A female Captain Mainwaring in the Dad's Army remake? It may be time to panic

The Week in Arts: Has gender-blind casting gone too far? Plus the Mahler moaner and opera for students (bring your own crisps)

Click to follow
The Independent Online

On the West End stage tonight you can see Mark Rylance playing Olivia in an all-male Twelfth Night. Shortly you will be able to see Harriet Walter playing Brutus in an all-female Julius Caesar. And reports this week suggest that on screen you will next year see a female Captain Mainwaring in Mum's Army or, at any rate, a radical remake of Dad's Army.

As the feature on page 22 of Radar makes clear, these are heady times for cross-gender casting on stage. Gender-blind casting is, it seems, catching up with colour-blind casting. Having seen this production of Twelfth Night when it was at Shakespeare's Globe I can confirm that the all-male cast, as in Shakespeare's day, brings a new (or rather four centuries old) dimension to the play, a whole new level to the humour and the comic lines.

Once, actresses might have felt a bit resentful that they were losing out on great Shakespearean roles here, but the all-female Julius Caesar at the Donmar should ease that resentment considerably. It will be interesting to see if that brings any new insights to the play, and indeed whether other all-female productions of other classics will follow it.

So far so good. But can one have too much of a good thing? Can a spirit of radicalism and textual exploration become a gimmick which renders a text and an idea meaningless? That's my feeling with the proposed film remake of Dad's Army featuring a female Captain Mainwaring. This paper suggested this week that the likes of Sue Perkins or Prunella Scales could play the role.

Of course, one can have a pompous, social climber who is a woman just as much as a man. And there are more than enough actresses who could play the role well. But while there might be plenty of laughs, the historical and social context is lost. Though there were some women in the Home Guard, there were no female platoon commanders, and the history is too recent for the viewers to ignore that fact. A comedy that was so convincing because of its characterisation in a social and historical context would become a fantasy.

What a pity the producers don't consider a series on Mrs Mainwaring and the other women we hardly saw in the original. That could be both funny and illuminating.

I worry about this because I suspect it is with TV classics, rather than on stage, that we will see an ill-thought out rush to cash in on cross-gender casting. In some cases it could work with great originality. I could easily envisage a remake of Steptoe and Son, with mother and daughter replacing father and son. But most classic sitcoms would lose the very basis of their humour – social realism.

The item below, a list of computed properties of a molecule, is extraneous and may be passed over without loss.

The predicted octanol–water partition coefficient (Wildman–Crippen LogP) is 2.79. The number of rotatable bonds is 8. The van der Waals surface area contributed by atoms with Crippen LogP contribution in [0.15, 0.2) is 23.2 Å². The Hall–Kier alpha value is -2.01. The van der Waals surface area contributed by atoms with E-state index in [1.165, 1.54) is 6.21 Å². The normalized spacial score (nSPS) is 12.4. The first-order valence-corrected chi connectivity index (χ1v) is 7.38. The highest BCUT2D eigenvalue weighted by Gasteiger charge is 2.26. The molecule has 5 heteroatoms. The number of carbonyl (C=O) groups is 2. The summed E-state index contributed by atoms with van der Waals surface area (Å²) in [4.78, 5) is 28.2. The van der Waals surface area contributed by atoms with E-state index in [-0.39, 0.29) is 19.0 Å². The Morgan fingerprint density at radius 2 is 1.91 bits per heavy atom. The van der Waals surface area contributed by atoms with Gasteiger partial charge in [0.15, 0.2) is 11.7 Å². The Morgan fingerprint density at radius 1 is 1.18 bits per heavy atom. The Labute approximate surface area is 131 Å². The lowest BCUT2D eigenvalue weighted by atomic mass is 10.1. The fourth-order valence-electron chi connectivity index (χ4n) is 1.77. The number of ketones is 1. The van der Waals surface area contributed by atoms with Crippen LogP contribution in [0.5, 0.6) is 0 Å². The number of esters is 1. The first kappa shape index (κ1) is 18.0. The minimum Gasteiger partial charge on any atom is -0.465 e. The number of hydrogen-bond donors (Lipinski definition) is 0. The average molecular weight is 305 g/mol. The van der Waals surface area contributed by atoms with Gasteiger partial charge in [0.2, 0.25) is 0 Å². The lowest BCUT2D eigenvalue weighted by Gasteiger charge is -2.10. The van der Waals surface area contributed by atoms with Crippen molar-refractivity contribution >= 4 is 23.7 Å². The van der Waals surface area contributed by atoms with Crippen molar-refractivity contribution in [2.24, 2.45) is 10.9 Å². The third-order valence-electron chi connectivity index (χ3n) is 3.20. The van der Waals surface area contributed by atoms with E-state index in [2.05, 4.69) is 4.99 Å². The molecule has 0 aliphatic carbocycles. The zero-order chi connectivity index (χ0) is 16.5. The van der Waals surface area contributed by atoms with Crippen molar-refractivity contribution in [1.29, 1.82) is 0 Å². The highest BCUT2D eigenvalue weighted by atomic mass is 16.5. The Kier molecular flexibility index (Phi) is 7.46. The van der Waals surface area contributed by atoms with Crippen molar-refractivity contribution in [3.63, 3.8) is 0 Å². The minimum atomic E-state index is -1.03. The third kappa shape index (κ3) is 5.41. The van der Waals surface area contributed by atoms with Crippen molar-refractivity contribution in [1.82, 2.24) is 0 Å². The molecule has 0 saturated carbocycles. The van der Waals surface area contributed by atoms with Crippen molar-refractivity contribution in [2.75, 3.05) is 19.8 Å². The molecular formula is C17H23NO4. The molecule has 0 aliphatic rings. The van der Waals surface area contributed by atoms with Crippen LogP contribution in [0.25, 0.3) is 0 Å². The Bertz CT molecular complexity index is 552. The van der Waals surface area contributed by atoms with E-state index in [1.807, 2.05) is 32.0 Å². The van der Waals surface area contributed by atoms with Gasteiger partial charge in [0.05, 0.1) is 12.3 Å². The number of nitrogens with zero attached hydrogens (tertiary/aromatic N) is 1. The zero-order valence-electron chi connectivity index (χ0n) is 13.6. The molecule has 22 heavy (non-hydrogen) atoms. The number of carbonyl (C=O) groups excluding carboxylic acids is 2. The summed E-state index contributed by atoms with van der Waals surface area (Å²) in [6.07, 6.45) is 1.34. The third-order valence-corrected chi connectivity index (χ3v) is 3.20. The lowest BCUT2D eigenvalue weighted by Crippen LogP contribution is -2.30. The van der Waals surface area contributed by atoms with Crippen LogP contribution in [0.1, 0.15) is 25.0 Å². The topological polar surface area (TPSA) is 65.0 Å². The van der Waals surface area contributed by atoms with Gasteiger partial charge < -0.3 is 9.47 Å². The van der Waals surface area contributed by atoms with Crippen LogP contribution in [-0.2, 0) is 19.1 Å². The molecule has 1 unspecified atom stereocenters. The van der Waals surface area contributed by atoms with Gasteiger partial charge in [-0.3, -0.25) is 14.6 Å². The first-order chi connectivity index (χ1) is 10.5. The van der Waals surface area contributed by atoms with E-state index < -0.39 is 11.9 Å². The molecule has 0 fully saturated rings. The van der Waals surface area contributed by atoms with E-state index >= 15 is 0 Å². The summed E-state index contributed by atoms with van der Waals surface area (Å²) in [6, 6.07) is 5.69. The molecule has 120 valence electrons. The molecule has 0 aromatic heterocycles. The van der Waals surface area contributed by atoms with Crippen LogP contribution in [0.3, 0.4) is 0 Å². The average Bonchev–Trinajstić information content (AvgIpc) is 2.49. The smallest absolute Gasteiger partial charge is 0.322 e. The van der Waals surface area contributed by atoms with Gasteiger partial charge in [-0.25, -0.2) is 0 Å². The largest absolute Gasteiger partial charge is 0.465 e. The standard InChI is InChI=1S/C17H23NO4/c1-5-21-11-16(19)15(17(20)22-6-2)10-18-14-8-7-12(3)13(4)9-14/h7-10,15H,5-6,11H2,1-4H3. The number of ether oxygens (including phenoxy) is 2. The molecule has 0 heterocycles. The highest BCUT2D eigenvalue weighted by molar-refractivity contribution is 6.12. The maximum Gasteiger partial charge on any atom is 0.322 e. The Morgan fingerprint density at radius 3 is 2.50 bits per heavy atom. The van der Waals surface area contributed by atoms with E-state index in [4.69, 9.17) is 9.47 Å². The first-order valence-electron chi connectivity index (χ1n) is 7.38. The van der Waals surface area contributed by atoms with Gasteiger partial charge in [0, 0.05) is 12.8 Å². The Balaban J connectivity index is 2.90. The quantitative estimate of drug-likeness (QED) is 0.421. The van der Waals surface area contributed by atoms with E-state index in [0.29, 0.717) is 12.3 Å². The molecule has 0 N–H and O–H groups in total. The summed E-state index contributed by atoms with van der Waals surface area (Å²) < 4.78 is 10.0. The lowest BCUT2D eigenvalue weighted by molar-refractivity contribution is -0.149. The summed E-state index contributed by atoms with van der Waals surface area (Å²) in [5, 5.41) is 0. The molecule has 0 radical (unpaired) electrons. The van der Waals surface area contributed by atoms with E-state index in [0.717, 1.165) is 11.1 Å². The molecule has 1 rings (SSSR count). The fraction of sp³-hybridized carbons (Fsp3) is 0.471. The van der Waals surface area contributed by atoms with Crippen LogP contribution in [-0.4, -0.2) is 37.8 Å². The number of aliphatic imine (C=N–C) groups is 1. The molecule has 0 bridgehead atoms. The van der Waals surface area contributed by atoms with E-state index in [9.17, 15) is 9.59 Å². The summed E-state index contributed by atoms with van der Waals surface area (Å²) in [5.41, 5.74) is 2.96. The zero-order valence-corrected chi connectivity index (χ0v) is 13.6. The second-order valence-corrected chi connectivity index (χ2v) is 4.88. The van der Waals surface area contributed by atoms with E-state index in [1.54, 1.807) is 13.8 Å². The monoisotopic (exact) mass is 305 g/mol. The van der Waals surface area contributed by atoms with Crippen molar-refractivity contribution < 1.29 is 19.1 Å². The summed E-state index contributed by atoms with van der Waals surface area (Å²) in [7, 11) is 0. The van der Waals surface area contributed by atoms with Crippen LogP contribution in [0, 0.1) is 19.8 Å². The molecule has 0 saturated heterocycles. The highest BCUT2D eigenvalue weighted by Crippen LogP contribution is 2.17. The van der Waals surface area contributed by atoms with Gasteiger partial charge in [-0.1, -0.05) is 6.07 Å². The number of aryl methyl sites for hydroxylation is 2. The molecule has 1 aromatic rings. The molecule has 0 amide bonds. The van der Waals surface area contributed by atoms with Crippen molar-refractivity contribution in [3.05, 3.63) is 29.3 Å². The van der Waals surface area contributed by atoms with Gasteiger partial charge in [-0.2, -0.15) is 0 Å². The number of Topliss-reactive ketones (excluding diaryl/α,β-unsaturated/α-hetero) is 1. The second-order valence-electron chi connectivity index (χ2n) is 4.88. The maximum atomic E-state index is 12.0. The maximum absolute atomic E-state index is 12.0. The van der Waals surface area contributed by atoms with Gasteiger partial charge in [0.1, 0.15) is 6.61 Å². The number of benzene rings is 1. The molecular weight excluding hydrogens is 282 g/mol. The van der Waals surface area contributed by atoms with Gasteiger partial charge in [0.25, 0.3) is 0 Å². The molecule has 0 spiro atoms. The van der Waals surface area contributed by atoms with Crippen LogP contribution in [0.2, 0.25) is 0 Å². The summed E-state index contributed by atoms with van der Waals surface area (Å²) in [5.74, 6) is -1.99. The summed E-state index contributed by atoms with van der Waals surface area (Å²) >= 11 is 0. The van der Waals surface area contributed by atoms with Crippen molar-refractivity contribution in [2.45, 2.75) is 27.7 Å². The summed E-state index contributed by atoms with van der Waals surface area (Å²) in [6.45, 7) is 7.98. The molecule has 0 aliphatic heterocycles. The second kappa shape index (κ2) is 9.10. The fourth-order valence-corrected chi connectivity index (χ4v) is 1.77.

Shakespeare's characters have an almost mythical status. One can take liberties with them and still relish the language, and enjoy a different texture given by cross-gender casting. Twentieth-century sitcoms are tightly rooted in time, place and the pervading social order. In a funny way, they are a lot less flexible than Shakespeare is.

Disharmony in the Mahler camp

Conductor slams composer. And his fans. All too rarely is the musician/composer reverence and deference challenged. So I find it refreshing that Bernard Haitink has taken a poke at Mahler and his aficionados in the European classical-music magazine Das Orchester. "It's a hobby-horse of mine and a major worry, this Mahler cult," says Haitink. "There are people who come to a concert only if Mahler is played. Once, after a performance of Mahler's Third Symphony, I received a letter, telling me: 'I was so moved, I wept through the whole piece.'" I almost wrote back: 'You need to see a psychiatrist.'" He should have done. But remind me, who brought out a 10-CD compilation of the complete Mahler symphonies? Bernard... Bernard... it's on the tip of my tongue.

Turning the ROH into a student bar

Full marks to the Royal Opera House, which I hear is appointing 21 student ambassadors to plug the Royal Opera and Royal Ballet on campuses across the country, particularly their £10 student standby tickets, with, on certain evenings, the entire amphitheatre given over to students. A Royal Opera House spokeswoman assures me that, on student nights, the bars will have a more student fare – beer and crisps replacing champagne and smoked-salmon sandwiches. I suspect that might be to underestimate the tastes of today's students. Scrap the beer and crisps. Just drastically reduce the price of the champagne and the smoked salmon – and, come to think of it, for us non-students too.